SCIENCE

Cave Drawings Suggest Early Harmonious Contact Between Islanders And Europeans: Archaeologists

Researchers say the markings made by Europeans in the caves found on Isla Mona were inscribed as early as the 16th century.
Exactly how old the indigenous drawings are is not yet clear though people have been on the island for 3,000-4,000 years.
Exactly how old the indigenous drawings are is not yet clear though people have been on the island for 3,000-4,000 years.

Archaeologists exploring a remote Caribbean island near Puerto Rico have returned with photos capturing never-before-seen cave drawings ― ones said to reveal a previously untold relationship between the indigenous people and European explorers.

In a series of photos, published this week in the journal Antiquity, limestone walls of caves on the Isla Mona, also known as Mona Island, are seen covered with inscriptions ranging from indigenous stick figures to Christian symbols.

“There is no other cave like this in the Caribbean that has been discovered until now,” Dr. Alice Samson of the University of Leicester, who co-authored the report with a team of researchers, told The Huffington Post of their exploration. “These are definitely the earliest inscriptions commenting on indigenous religion.”

More than a dozen crosses, in different styles, were found inside of one cave.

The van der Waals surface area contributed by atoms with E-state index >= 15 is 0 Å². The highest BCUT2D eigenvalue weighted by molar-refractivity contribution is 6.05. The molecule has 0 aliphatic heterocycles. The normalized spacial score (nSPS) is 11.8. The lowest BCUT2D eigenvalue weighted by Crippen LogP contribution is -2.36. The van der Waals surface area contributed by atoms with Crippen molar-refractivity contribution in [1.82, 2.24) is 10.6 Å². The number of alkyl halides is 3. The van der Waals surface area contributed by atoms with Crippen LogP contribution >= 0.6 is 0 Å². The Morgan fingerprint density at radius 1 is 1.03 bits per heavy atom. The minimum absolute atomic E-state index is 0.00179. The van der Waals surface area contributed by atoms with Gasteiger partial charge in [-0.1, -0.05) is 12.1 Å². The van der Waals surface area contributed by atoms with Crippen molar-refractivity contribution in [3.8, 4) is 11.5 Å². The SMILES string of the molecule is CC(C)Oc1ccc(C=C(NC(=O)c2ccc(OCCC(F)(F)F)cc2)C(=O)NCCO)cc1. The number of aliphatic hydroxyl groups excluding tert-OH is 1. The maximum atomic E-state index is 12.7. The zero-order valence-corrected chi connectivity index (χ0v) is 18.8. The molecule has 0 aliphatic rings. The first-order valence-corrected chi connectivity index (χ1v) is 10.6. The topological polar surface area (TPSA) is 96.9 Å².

More than a dozen crosses, in different styles, were found inside of one cave.

The researchers estimate that many of the markings are from hundreds, if not thousands, of years ago. And the researchers point out that the newer markings, dated the 16th century, appear to have been placed in a way that wouldn’t ruin what was already there. 

“The Europeans were not destroying the inscriptions,” Dr. Jago Cooper, curator of the Americas at the British Museum who led the research team with Samson, told HuffPost.

Researchers noted that Europeans did not destroy the indigenous people's drawings but instead appear to have added to them in
Researchers noted that Europeans did not destroy the indigenous people's drawings but instead appear to have added to them in respectful ways.

Instead, Cooper described the colonists as having placed their markings around those of the indigenous people “in a respectful kind of way — opposite of them or above them.”

In one such area of the cave, for example, a Christian cross is seen placed directly across from an indigenous artist’s human figure.

Europeans also preserved another area of the cave featuring indigenous finger engravings, called finger-fluting. Samson suggested that a Christian phrase written in Latin and carved near the engravings was placed there to compliment or add to the previous artists’ work.

One of several inscriptions found in the cave is seen here.
One of several inscriptions found in the cave is seen here.

The phrases detailed in their report included “dios te perdone,” which translates to “God forgive you,” and “Plura fecit deus,” which translates to “God made many things.”